Schools do not understand the benefits apprenticeships can offer their students and careers advisers are “blindly” leading young people away from them, according to two-thirds of the firms that took part in a new survey.
According to a poll by the Electrical Contractors' Association (ECA), 63 per cent of companies do not think schools understand the advantages apprenticeships can bring to some of their students. Just one in 10 firms believes schools appreciate the benefits of apprenticeships.
When asked how effective schools careers advice was for students with an aptitude towards electrical work, 57 per cent said it was “not very helpful” or “very unhelpful”. Only a quarter felt it was “helpful” or “very helpful”.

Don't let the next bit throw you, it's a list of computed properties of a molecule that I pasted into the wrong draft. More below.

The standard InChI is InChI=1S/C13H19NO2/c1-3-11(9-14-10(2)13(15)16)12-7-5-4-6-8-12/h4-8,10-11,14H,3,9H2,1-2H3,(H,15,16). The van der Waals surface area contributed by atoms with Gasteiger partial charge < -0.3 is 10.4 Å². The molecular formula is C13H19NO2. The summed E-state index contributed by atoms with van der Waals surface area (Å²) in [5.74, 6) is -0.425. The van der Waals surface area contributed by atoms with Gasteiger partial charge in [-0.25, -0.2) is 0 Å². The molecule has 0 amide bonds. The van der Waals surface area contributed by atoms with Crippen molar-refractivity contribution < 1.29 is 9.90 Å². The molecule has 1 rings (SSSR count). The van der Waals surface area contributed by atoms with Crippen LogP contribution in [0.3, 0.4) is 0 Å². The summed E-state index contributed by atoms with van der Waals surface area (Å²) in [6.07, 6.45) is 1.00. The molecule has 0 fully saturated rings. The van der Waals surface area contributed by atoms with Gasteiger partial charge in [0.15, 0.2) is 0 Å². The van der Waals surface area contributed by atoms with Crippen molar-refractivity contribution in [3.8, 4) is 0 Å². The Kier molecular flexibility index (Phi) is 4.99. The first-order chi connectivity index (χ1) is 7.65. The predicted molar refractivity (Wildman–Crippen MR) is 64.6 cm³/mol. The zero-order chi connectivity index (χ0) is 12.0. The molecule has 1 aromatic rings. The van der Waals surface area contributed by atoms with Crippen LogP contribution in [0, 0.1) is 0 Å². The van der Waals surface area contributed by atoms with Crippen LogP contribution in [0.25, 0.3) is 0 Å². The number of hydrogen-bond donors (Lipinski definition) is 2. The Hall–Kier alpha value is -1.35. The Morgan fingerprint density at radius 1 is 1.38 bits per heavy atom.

The ECA surveyed 216 of its members. Carolyn Mason, the association's head of education and training, said the findings indicated that “far too many schools careers advisers are blindly leading our young people away from apprenticeships – even if an apprenticeship is the most suitable option for them”.
She added: “It’s concerning that all the benefits of engineering apprenticeships in particular – which naturally include being paid a wage, but also learning a skilled trade, gaining real-life working experience, and the possibility of significant career opportunities – are not being communicated.”
A spokesman for the Association of Employment and Learning Providers said the findings came “as absolutely no surprise whatsoever”, adding: “That is one of the reasons why we have been pushing for a comprehensive careers service for all age groups in England.
“We have long campaigned for careers advice which takes account of the non-traditional academic routes, such as apprenticeships, because we know that awareness is really low.”